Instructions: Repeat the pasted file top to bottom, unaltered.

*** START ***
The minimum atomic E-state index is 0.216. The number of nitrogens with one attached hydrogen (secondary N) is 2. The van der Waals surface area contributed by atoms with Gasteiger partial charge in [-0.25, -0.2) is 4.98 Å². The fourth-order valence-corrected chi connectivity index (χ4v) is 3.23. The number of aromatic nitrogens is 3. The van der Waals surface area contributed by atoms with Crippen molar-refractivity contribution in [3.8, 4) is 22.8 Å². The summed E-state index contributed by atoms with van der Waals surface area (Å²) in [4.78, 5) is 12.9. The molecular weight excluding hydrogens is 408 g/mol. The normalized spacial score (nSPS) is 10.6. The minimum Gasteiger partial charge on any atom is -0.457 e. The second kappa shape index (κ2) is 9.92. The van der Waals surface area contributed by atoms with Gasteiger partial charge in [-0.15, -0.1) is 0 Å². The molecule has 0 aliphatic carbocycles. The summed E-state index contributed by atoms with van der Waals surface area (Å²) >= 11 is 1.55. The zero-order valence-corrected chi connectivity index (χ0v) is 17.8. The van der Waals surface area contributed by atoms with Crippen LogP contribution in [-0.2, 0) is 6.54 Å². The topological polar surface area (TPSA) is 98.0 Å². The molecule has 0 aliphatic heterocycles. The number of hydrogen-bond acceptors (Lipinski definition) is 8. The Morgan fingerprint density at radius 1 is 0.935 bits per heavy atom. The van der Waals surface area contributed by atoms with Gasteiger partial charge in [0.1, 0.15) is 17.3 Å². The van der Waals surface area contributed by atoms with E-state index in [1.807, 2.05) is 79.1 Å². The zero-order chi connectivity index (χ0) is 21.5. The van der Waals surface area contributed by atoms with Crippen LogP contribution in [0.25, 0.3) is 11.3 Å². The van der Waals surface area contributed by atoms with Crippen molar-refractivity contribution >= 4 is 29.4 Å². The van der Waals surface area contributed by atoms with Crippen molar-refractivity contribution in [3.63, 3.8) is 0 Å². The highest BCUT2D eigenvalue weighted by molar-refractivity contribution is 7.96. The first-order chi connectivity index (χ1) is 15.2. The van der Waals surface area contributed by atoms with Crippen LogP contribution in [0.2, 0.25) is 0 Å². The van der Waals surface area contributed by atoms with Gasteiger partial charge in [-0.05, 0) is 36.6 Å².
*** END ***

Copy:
The minimum atomic E-state index is 0.216. The number of nitrogens with one attached hydrogen (secondary N) is 2. The van der Waals surface area contributed by atoms with Gasteiger partial charge in [-0.25, -0.2) is 4.98 Å². The fourth-order valence-corrected chi connectivity index (χ4v) is 3.23. The number of aromatic nitrogens is 3. The van der Waals surface area contributed by atoms with Crippen molar-refractivity contribution in [3.8, 4) is 22.8 Å². The summed E-state index contributed by atoms with van der Waals surface area (Å²) in [4.78, 5) is 12.9. The molecular weight excluding hydrogens is 408 g/mol. The normalized spacial score (nSPS) is 10.6. The minimum Gasteiger partial charge on any atom is -0.457 e. The second kappa shape index (κ2) is 9.92. The van der Waals surface area contributed by atoms with Gasteiger partial charge in [-0.15, -0.1) is 0 Å². The molecule has 0 aliphatic carbocycles. The summed E-state index contributed by atoms with van der Waals surface area (Å²) >= 11 is 1.55. The zero-order valence-corrected chi connectivity index (χ0v) is 17.8. The van der Waals surface area contributed by atoms with Crippen LogP contribution in [-0.2, 0) is 6.54 Å². The topological polar surface area (TPSA) is 98.0 Å². The molecule has 0 aliphatic heterocycles. The number of hydrogen-bond acceptors (Lipinski definition) is 8. The Morgan fingerprint density at radius 1 is 0.935 bits per heavy atom. The van der Waals surface area contributed by atoms with Gasteiger partial charge in [0.1, 0.15) is 17.3 Å². The van der Waals surface area contributed by atoms with E-state index in [1.807, 2.05) is 79.1 Å². The zero-order chi connectivity index (χ0) is 21.5. The van der Waals surface area contributed by atoms with Crippen LogP contribution in [0.25, 0.3) is 11.3 Å². The van der Waals surface area contributed by atoms with Crippen molar-refractivity contribution >= 4 is 29.4 Å². The van der Waals surface area contributed by atoms with Crippen molar-refractivity contribution in [3.63, 3.8) is 0 Å². The highest BCUT2D eigenvalue weighted by molar-refractivity contribution is 7.96. The first-order chi connectivity index (χ1) is 15.2. The van der Waals surface area contributed by atoms with Crippen LogP contribution in [0.2, 0.25) is 0 Å². The van der Waals surface area contributed by atoms with Gasteiger partial charge in [-0.05, 0) is 36.6 Å².